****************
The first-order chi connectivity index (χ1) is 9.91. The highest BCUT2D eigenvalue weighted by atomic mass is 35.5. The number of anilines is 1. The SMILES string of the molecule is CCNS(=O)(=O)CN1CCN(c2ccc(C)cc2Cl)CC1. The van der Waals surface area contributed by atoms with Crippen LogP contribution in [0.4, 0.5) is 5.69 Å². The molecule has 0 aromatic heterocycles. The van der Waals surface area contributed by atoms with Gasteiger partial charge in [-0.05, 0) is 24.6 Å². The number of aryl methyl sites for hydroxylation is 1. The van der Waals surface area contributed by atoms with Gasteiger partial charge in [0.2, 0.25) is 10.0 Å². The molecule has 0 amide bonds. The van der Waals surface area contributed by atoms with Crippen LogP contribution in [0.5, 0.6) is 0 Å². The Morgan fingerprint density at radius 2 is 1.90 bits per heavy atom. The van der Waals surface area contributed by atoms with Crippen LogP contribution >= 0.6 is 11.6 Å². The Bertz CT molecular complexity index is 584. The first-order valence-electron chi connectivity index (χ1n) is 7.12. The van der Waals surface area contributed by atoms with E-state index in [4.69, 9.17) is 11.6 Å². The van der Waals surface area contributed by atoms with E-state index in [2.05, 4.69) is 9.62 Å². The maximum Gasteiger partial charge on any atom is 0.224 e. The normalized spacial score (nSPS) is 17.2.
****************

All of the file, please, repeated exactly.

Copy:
The first-order chi connectivity index (χ1) is 9.91. The highest BCUT2D eigenvalue weighted by atomic mass is 35.5. The number of anilines is 1. The SMILES string of the molecule is CCNS(=O)(=O)CN1CCN(c2ccc(C)cc2Cl)CC1. The van der Waals surface area contributed by atoms with Crippen LogP contribution in [0.4, 0.5) is 5.69 Å². The molecule has 0 aromatic heterocycles. The van der Waals surface area contributed by atoms with Gasteiger partial charge in [-0.05, 0) is 24.6 Å². The number of aryl methyl sites for hydroxylation is 1. The van der Waals surface area contributed by atoms with Gasteiger partial charge in [0.2, 0.25) is 10.0 Å². The molecule has 0 amide bonds. The van der Waals surface area contributed by atoms with Crippen LogP contribution in [0.5, 0.6) is 0 Å². The Morgan fingerprint density at radius 2 is 1.90 bits per heavy atom. The van der Waals surface area contributed by atoms with Crippen LogP contribution >= 0.6 is 11.6 Å². The Bertz CT molecular complexity index is 584. The first-order valence-electron chi connectivity index (χ1n) is 7.12. The van der Waals surface area contributed by atoms with E-state index in [4.69, 9.17) is 11.6 Å². The van der Waals surface area contributed by atoms with E-state index in [2.05, 4.69) is 9.62 Å². The maximum Gasteiger partial charge on any atom is 0.224 e. The normalized spacial score (nSPS) is 17.2.